Syria says 'no truth' Israel targeted convoy
In letter to Ban Ki-moon, Syria's UN ambassador says alleged Israeli airstrike 'caused destruction and substantial material damage' to Jamraya military research center; claims Security Council's failure to condemn 'Israel's grave aggressions' would undermine regional, international peace
Syria's UN ambassador says there is "no truth" to reports that an Israeli airstrike last week which seriously damaged a scientific research center had targeted a convoy heading to neighboring Lebanon.
Israel has all but confirmed it was behind the Jan. 30 airstrike a few miles (kilometers) from the Syrian capital, Damascus. US officials said the Israelis struck a military research center and a convoy next to it carrying anti-aircraft weapons destined for the Islamic terror group Hezbollah in Lebanon.
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Ambassador Bashar Ja'afari said in identical letters to Secretary-General Ban Ki-moon and the Security Council dated Jan. 31, and circulated Thursday, that Israeli aircraft flying at low altitude to avoid radar headed to the research center in Jamraya, Rif Dimashq, and bombed it, killing two employees and injuring five others. They returned by the same route over an area north of Mount Herman, he said.
"The attack caused destruction and substantial material damage not only to the center, but also to the adjacent technical development center and a parking garage," he said. "Syria emphasizes that there is no truth to the media reports asserting that the Israeli aircraft had targeted a convoy that was heading from Syria to Lebanon."
Syria called on the Security Council "to condemn unequivocally this blatant aggression by Israel against the territory of a sovereign state and its violation of the Charter of the United Nations" as well as international law, council resolutions, and the 1974 agreement that separated Israeli and Syrian forces in the Golan Heights following the 1973 Yom Kippur War.
The Security Council has been deeply divided over the two-year-old Syrian conflict, which has killed more than 60,000 people, according to the UN.
Site of the alleged strike
Russia, Syria's closest ally, has vetoed three Western-backed resolutions aimed at pressuring President Bashar Assad to stop the violence. After last week's Israeli airstrike, Russia tried to get the council to agree to a press statement, which needs approval from all 15 members, but the United States, Israel's closest ally, blocked it, according to diplomats, speaking on condition of anonymity because talks were private.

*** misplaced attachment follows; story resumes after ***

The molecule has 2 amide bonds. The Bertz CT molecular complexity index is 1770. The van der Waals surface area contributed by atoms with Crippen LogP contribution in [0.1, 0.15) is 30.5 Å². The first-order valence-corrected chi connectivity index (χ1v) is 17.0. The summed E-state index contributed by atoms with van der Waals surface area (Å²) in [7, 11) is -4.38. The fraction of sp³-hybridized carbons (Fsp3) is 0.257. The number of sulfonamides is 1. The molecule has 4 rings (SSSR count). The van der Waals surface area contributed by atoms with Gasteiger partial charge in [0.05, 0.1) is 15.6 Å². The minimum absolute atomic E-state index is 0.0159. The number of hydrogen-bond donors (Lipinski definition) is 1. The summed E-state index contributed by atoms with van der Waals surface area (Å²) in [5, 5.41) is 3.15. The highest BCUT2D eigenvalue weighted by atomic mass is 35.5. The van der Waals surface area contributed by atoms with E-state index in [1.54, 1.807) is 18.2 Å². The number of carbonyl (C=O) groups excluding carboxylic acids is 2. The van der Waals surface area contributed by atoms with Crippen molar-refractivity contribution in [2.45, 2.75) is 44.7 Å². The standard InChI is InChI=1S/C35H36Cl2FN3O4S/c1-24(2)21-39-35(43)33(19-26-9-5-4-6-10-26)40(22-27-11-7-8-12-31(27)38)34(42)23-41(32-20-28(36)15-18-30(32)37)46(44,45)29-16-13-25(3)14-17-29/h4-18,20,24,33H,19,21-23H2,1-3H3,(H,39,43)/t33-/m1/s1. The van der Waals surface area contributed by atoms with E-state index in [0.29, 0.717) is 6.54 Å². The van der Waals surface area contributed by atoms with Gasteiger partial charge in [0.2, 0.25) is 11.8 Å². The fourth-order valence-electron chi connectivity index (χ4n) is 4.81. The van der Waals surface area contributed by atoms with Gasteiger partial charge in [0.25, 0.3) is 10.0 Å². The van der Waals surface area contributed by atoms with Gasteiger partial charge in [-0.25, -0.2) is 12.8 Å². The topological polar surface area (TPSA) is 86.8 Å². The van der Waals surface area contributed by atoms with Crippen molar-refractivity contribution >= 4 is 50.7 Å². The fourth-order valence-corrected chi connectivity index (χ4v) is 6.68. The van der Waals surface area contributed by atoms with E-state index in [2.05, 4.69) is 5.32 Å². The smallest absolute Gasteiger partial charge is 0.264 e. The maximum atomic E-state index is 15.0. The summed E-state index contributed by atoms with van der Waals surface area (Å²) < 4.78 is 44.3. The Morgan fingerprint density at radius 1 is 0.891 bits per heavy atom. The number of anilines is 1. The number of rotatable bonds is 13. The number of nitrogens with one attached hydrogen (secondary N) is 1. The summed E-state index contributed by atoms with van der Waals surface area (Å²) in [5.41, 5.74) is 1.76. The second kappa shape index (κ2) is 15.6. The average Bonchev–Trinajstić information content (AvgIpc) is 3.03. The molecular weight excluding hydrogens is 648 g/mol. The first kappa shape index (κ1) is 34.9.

Area of strike, according to Syrian army statement
Ja'afari warned that the Security Council's failure to condemn "Israel's grave aggressions ... would lead to instability and undermine regional and international peace and security."
"Syria holds Israel, and those in the Security Council who are protecting it, fully responsible for the consequences of this aggression, and affirms its right to defend itself, its territory and its sovereignty," he said.
Ja'afari said the airstrike followed several failed attempts over a period of months by armed terrorist groups to enter and take control of the research center, "and occurred after Israel, in cooperation with states hostile to the Syrian people, had ordered its lackeys inside the country to strike selected vital Syrian military sites."
The "lackeys," headed by Jabhat al-Nusra, an al-Qaeda-linked group, attacked some sites in recent months, including air defenses and other vital locations, the Syrian envoy said, but "they have failed to strike the majority of them."
"These determined efforts and the subsequent attack by the Israeli aircraft against the scientific research center prove beyond a doubt that Israel is instigating, benefiting from and, in some instances, carrying out, whether directly or through its lackeys on the inside, the terrorist attacks against Syria and its people," Ja'afari said.